Acquisition, Deployment, and Barriers
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The principal's leadership is viewed as pivotal under a variety of reform models. Policies that aim to raise efficiency by moving discretion down to principals, limiting labor contracts, or awarding fresh resources to schools and/or districts rest on principals' capacity to deploy fungible dollars and human resources. However, little is known about the range of monetary and human resources that principals acquire and influence, how they allocate these resources, and what barriers they confront in acquiring and deploying resources inside their schools. This study attempts to provide a better...

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The cost of education can be defined as the minimum amount of money that a school district must spend in order to achieve a given educational outcome, such as reading at a grade-appropriate level. Costs generally differ across school districts for reasons that are outside the control of local school boards or state governments, such as the number of children with special needs. All else equal, districts with higher costs will need to spend more than districts with lower costs in order to achieve any given outcome. While many states, including California, have some adjustments for cost factors...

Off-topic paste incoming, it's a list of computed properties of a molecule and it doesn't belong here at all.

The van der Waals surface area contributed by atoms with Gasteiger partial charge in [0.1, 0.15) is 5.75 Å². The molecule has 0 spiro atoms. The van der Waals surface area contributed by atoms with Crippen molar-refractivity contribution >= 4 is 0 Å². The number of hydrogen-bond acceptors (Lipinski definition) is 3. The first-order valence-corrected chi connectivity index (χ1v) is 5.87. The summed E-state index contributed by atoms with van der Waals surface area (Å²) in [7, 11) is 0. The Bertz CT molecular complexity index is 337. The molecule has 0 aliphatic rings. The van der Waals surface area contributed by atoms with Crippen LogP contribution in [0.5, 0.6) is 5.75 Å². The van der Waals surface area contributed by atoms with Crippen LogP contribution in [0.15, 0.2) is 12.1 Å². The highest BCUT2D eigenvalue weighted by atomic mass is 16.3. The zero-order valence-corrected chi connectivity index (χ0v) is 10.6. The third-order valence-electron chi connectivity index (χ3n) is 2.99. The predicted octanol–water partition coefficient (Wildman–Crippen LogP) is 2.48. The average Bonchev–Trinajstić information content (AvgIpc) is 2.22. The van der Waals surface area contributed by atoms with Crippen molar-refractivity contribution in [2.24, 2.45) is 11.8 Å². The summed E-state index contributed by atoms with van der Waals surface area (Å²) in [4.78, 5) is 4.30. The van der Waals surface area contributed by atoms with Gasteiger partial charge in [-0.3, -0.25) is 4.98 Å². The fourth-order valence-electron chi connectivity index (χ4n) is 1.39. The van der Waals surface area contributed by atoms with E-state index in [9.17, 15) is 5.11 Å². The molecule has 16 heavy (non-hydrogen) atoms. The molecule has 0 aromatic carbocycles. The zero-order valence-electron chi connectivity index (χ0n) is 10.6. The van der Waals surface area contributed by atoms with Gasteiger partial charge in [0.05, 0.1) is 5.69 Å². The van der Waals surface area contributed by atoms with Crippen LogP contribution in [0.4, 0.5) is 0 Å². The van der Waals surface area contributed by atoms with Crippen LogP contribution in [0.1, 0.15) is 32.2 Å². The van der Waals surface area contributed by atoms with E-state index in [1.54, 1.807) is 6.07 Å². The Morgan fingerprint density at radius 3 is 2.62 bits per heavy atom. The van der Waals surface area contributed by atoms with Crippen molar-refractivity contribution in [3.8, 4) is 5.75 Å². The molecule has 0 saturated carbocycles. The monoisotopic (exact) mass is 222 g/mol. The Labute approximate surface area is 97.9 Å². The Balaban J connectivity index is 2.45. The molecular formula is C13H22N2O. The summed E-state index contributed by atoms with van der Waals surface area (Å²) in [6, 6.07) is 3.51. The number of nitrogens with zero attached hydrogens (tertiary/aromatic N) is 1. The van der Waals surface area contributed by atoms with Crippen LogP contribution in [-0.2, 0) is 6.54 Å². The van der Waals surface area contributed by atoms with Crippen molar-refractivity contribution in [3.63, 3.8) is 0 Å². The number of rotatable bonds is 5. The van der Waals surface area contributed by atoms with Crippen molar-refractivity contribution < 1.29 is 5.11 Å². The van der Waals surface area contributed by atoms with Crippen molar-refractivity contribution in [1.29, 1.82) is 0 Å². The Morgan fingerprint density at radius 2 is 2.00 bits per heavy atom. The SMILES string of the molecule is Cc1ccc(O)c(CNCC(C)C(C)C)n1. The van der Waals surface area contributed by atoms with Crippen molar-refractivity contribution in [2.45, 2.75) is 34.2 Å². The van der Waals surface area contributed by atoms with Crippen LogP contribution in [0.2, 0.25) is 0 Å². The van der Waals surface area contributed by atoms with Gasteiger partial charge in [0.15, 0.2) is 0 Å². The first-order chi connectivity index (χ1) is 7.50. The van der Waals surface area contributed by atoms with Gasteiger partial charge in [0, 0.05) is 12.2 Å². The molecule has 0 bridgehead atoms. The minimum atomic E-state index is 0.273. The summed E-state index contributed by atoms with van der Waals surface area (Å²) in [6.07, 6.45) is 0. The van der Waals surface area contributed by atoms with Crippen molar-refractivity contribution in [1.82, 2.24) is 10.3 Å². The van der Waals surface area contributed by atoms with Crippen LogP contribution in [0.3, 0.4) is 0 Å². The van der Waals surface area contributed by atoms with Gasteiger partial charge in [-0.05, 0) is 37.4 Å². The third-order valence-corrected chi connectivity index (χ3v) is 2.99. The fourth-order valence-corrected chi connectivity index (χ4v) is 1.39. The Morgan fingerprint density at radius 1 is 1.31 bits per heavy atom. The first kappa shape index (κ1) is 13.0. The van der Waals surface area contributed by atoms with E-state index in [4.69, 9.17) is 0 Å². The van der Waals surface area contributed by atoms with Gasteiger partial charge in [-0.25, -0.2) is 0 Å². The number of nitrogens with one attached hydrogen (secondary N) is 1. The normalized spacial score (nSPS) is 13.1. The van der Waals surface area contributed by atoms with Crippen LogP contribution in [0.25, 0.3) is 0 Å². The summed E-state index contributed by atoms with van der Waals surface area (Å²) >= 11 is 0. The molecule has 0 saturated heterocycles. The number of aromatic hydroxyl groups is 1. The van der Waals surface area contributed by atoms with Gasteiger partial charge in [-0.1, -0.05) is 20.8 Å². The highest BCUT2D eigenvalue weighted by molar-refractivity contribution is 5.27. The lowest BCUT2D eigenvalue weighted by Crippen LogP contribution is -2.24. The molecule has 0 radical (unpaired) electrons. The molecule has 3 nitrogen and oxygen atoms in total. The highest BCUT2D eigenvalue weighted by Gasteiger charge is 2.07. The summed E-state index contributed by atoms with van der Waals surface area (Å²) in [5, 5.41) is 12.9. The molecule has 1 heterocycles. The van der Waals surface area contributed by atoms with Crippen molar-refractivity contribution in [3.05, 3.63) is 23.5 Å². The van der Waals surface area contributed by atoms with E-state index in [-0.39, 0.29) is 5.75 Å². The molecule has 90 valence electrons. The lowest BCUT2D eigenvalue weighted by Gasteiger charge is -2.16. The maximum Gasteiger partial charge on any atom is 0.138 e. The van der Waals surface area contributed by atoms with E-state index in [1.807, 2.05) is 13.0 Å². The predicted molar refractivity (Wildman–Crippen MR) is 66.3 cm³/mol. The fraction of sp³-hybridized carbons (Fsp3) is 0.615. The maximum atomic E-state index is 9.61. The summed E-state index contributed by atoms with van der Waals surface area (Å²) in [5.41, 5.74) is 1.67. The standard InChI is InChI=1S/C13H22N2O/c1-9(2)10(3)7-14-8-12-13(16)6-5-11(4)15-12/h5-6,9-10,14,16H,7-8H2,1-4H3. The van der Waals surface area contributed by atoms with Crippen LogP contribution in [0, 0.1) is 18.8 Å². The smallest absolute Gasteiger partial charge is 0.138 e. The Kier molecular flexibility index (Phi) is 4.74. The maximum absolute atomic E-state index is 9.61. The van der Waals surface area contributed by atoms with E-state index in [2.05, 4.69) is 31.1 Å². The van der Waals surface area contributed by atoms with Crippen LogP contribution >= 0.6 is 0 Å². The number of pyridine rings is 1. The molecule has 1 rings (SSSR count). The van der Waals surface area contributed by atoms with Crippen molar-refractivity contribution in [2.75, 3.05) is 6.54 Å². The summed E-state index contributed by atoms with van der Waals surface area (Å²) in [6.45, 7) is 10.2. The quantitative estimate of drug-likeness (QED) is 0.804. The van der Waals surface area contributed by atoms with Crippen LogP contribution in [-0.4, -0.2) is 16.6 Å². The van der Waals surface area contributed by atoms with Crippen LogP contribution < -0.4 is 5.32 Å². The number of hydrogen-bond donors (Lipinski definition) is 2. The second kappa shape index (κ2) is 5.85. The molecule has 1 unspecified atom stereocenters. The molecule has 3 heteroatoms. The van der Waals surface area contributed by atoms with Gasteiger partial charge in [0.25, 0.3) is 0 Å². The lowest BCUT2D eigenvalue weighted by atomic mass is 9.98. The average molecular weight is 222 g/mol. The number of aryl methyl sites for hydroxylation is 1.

What Are Their Effects, and What Are Their Implications for School Finance?
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This work was conducted for the California school finance and governance project, Getting Down to Facts: A Research Project to Inform Solutions to California’s Education Problems. California and states across the nation are attempting to meet the challenge of staffing classrooms with high quality teachers. Each state has designed and implemented a web of policies targeted at teachers—from regulations on teacher education programs and certification to salary structures and recruitment and retention incentives. Despite the plethora of teacher policies, little is known about the variation in the...
Painting a Picture of Revenues and Expenditures in California’s School Districts